Deaf Ecosystem

Deaf Literacy Initiative

Deaf Literacy Initiative

By Deaf Ecosystem, Organizations, Programs & Services

Deaf Literacy Initiative

Deaf Literacy Initiative is a provincial umbrella organization that provides accessible and culturally relevant training, research, networking and resources to the Deaf and Deaf-Blind literacy community in Ontario.

We will work together with our partners to advance and empower the Deaf and Deaf-Blind literacy community.

Creativity: We strive to develop new and improved tools and resources to promote literacy within the Deaf and Deaf-Blind community. Excellence: We will acknowledge and reward achievement in the development and growth of literacy in the Deaf and Deaf-Blind community.

Inspire: We aim to inspire practitioners and Deaf and Deaf-Blind learners in their pursuit of literacy with our passion and knowledge.

Commitment: We commit to promote literacy for Deaf and Deaf-Blind people with respect, integrity and transparency to achieve our common goals, Contact Us: Location420 Britannia Road East, Unit #109 (ground floor northwest corner of building) Mississauga, Ontario L4Z 3L5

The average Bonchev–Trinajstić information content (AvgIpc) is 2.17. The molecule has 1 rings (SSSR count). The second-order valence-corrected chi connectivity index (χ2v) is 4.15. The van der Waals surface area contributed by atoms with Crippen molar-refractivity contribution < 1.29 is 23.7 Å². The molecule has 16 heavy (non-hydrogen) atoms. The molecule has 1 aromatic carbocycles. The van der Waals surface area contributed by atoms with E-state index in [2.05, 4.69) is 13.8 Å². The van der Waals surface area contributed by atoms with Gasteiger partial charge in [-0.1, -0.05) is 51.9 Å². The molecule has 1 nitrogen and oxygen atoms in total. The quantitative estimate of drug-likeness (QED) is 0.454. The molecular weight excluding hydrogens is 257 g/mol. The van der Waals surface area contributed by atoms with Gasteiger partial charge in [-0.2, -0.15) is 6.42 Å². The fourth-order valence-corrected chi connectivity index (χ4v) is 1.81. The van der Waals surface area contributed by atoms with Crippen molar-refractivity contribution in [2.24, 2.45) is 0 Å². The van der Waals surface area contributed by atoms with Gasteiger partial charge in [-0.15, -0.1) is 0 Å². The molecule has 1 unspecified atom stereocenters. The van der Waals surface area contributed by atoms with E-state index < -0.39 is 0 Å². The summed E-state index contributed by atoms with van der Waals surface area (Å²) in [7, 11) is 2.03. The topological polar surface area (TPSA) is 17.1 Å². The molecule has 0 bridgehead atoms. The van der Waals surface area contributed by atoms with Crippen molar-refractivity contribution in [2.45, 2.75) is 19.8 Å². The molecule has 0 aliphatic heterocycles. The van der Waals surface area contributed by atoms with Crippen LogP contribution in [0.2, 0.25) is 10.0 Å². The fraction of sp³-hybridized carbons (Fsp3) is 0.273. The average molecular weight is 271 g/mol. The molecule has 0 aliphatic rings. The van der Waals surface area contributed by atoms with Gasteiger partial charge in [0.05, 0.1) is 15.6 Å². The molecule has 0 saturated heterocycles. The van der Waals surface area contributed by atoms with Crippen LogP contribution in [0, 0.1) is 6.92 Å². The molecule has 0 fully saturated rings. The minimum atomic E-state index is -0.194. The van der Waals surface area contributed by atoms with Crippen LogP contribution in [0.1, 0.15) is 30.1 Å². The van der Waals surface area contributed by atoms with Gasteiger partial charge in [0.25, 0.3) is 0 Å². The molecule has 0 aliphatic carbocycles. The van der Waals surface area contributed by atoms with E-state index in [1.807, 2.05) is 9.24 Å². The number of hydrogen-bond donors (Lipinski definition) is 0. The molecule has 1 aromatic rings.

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Canadian Association of the Deaf - Association des Sourds du Canada

Canadian Association of the Deaf – Association des Sourds du Canada

By Deaf Ecosystem, Organizations, Programs & Services

Canadian Association of the Deaf

The Canadian Association of the Deaf-Association des Sourds du Canada (CAD-ASC) is the oldest national consumer organization of, by and for Deaf individuals in Canada for having its interests represented at national level.

The CAD-ASC was founded in 1940, as the Inter-Provincial Association of the Deaf by the three major regional associations of the Deaf- the Western Canada, the Ontario, and the Eastern Canada Associations with the support of the Montreal Association of the Deaf. It was federally incorporated in 1948, and today includes membership of local, provincial and national Deaf associations from coast to cast.